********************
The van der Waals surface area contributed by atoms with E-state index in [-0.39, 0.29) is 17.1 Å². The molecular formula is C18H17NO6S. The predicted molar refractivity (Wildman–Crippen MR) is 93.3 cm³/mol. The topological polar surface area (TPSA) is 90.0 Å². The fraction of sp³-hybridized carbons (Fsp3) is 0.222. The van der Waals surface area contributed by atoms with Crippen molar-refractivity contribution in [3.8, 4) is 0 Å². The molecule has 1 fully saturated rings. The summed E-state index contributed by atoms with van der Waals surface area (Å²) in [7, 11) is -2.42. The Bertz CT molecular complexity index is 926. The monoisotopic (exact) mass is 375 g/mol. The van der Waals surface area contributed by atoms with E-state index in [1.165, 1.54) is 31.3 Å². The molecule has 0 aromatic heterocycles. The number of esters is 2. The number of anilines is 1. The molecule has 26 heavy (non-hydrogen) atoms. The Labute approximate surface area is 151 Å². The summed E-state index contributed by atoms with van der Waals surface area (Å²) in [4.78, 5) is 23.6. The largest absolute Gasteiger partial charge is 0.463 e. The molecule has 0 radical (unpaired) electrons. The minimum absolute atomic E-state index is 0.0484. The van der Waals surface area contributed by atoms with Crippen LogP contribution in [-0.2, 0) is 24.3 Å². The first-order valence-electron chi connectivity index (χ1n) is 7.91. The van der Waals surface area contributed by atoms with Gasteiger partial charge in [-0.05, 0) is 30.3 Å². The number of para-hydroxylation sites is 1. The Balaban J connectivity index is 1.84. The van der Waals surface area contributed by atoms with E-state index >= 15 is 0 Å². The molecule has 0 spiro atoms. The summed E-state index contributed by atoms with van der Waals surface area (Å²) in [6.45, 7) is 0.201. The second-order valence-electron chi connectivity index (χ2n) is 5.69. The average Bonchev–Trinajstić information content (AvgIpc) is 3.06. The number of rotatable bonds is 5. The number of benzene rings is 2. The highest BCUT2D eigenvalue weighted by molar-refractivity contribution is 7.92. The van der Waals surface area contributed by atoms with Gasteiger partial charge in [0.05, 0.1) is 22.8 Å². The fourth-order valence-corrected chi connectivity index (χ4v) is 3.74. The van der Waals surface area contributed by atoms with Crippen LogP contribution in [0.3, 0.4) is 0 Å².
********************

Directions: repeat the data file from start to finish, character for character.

The van der Waals surface area contributed by atoms with E-state index in [-0.39, 0.29) is 17.1 Å². The molecular formula is C18H17NO6S. The predicted molar refractivity (Wildman–Crippen MR) is 93.3 cm³/mol. The topological polar surface area (TPSA) is 90.0 Å². The fraction of sp³-hybridized carbons (Fsp3) is 0.222. The van der Waals surface area contributed by atoms with Crippen molar-refractivity contribution in [3.8, 4) is 0 Å². The molecule has 1 fully saturated rings. The summed E-state index contributed by atoms with van der Waals surface area (Å²) in [7, 11) is -2.42. The Bertz CT molecular complexity index is 926. The monoisotopic (exact) mass is 375 g/mol. The van der Waals surface area contributed by atoms with E-state index in [1.165, 1.54) is 31.3 Å². The molecule has 0 aromatic heterocycles. The number of esters is 2. The number of anilines is 1. The molecule has 26 heavy (non-hydrogen) atoms. The Labute approximate surface area is 151 Å². The summed E-state index contributed by atoms with van der Waals surface area (Å²) in [4.78, 5) is 23.6. The largest absolute Gasteiger partial charge is 0.463 e. The molecule has 0 radical (unpaired) electrons. The minimum absolute atomic E-state index is 0.0484. The van der Waals surface area contributed by atoms with Crippen LogP contribution in [-0.2, 0) is 24.3 Å². The first-order valence-electron chi connectivity index (χ1n) is 7.91. The van der Waals surface area contributed by atoms with Gasteiger partial charge in [-0.05, 0) is 30.3 Å². The number of para-hydroxylation sites is 1. The Balaban J connectivity index is 1.84. The van der Waals surface area contributed by atoms with E-state index >= 15 is 0 Å². The molecule has 0 spiro atoms. The summed E-state index contributed by atoms with van der Waals surface area (Å²) in [6.45, 7) is 0.201. The second-order valence-electron chi connectivity index (χ2n) is 5.69. The average Bonchev–Trinajstić information content (AvgIpc) is 3.06. The number of rotatable bonds is 5. The number of benzene rings is 2. The highest BCUT2D eigenvalue weighted by molar-refractivity contribution is 7.92. The van der Waals surface area contributed by atoms with Gasteiger partial charge in [0.05, 0.1) is 22.8 Å². The fourth-order valence-corrected chi connectivity index (χ4v) is 3.74. The van der Waals surface area contributed by atoms with Crippen LogP contribution in [0.3, 0.4) is 0 Å².